Who’da thought it?

Cripes , crimminy and fish hooks! Who would have guessed? The big brains up there in big-brain land (Oxford) have carried out a survey and have discovered that people with mental illness and depression are more likely to be unhappy than anyone else.

They have also discovered that the next cause of unhappiness is eating alone (which is a thing most people who live alone do just about every day, but that fact seems to have eluded them). And the amazing revelations continue – who’d have guessed that having no social interaction with friends and neighbours would impact our happiness? Phone calls are, apparently, better than nothing but not as happiness-inducing as personal contact.

The conclusion is, amazingly, that ‘Nothing beats the power of human interaction’.

It reminds me of something I read once, something along the lines of ‘Love your neighbour as yourself.’ Maybe, just maybe, when we were created, love was the motive, the desire and the purpose. Maybe love and only love will make us happy.  In the article I read about this survey, the word ‘loneliness’ wasn’t mentioned but the survey  reveals  the root cause of unhappiness to be  loneliness. There. If they’d asked any one of us, we could have saved them all the expense and effort.

More interestingly, in this Oxford survey, it was revealed that having good interaction on things like Twitter, Instagram etc does not add to our happiness quotient, nor does it detract from our happiness when we don’t have access to these platforms. In other words, electronic contact has no effect at all on our continued emotional well-being. It’s a blah-blah nothing in our lives, no matter how much time it takes up. Ooops. I wonder if blogs are the same? And I wonder if this is the loneliest time the world has ever known?

I’ve spent 26 years as a single person, not always lonely but always essentially solitary. It gives me some insight but not necessarily any answers.  In the last 4 years I’ve been looking for a role that will fulfil some need somewhere. Serve a purpose.  The church has little interest in working with the not-so-young, or women, unless it’s compiling rotas or making cakes. If you still have energy and ability, and creativity, you have to find something to do outside the church! Weird, eh?

My town is full of single and retired people, we  have a growing singles problem as marriages break down, there’s a  growing alcohol and drug dependent community, there’s depression and teenage suicide. And my church is planted right in the middle of all this. We care for everyone, especially the outcast and lonely. Last night I heard that the Intern programme at our church is the only one in this area. The words that struck me were ‘Someone had to do it’. Maybe someone has to do something about the lonely – ALL the lonely people (thanks, Beatles)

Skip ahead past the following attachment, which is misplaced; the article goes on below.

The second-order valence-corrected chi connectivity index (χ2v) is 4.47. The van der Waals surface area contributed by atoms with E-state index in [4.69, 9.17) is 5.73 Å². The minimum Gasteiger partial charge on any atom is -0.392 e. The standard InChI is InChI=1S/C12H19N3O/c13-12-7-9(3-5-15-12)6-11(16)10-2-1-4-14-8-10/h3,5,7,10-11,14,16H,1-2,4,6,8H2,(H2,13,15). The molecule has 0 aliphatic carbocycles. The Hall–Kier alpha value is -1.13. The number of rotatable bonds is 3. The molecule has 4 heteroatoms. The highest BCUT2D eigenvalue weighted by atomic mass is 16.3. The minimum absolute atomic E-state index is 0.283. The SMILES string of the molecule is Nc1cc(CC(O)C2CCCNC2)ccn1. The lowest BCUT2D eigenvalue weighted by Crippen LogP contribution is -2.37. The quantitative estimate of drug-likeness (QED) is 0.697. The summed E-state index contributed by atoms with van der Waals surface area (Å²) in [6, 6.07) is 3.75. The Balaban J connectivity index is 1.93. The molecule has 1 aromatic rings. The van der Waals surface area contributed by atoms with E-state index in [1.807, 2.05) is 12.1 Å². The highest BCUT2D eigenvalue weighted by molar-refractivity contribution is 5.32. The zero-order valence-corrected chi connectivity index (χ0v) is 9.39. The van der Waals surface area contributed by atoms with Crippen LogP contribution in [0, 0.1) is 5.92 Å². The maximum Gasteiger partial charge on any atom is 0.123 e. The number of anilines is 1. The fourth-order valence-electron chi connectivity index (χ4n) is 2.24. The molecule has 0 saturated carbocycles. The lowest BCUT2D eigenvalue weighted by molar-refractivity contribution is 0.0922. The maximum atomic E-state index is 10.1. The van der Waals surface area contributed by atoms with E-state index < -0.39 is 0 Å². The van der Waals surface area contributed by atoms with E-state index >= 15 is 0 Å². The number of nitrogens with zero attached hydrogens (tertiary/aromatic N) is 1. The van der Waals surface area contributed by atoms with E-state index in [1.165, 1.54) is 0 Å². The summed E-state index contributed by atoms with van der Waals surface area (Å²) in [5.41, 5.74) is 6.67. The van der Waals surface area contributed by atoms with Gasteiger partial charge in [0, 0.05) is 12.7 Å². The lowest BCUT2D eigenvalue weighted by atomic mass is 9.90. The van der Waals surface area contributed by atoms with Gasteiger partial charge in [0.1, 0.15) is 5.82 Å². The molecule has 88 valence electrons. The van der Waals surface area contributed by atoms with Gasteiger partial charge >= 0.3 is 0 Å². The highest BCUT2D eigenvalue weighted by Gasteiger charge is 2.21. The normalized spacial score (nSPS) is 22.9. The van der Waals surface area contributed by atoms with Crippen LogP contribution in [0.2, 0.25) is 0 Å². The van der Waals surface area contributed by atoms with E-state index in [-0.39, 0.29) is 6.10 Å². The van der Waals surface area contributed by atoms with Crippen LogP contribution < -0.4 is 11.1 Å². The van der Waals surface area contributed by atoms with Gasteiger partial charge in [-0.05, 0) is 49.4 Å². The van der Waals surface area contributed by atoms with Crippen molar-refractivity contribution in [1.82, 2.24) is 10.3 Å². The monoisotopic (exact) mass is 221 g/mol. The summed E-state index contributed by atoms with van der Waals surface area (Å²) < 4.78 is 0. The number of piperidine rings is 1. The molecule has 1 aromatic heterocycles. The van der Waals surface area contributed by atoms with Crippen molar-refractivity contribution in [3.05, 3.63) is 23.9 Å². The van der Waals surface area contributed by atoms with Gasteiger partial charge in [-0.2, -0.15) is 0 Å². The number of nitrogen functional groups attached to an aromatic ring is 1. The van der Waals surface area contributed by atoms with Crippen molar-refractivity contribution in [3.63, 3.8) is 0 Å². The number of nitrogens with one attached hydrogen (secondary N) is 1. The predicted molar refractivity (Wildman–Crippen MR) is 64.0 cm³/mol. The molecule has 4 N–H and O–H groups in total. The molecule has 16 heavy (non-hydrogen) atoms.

In my working life, age and gender are not barriers –  70 year olds direct and write and act and are on the tech side and think nothing of it.  Women are producers, execs, heads of drama….   Tell the average 70 year old female producer  that she should fill her life with baking or patchwork and see how many of your teeth she knocks out.

If we have the narrow mentality that the old are too old to be of use, it has a self-fulfilling effect. It persuades the solitary person, the person who has no one beside them to affirm their worth and value,  that they really are as useless as church and society imply. And then their world shrinks, because we shrink it for them.  And if all you have is one social outing a week, a coffee morning say, then that becomes sort of sacred – to be defended at all costs. And then we say ‘They’re so defensive, so loathe to change!’ and it’s a circular problem. But maybe if we were offering more  things to do, more teams to support, more work to turn to, more stuff to achieve…. maybe then our loneliness would be lessened and we would have a healthier society, a livelier and more challenging church.

Harness the horsepower of the church. Harness us. Treat us like adults, give us problems, deadlines, stuff to DO!

I don’t kid myself that I’m the only one struggling with this  – think of all the creativity, the experience, the energy and willingness that we’re missing out on, every time we discount a single (in both senses) person of any age!

Should we be defeated by this small town, small church, mentality? No way.  It’s not why God made us. It’s not glorifying Him. It’s negative and a draining waste of energy and talent. The church is full of lonely people. Give them a job!

A few months ago I received a fabulous email. It was from a church leader and said simply “I need you to….” and there followed a small and basic task that was achieved in a few minutes. But it was magical to read “I need you to….” I must have read that email a dozen times that day, crowing that someone needed me.

Share the work. Please, share the work.

 

 

 

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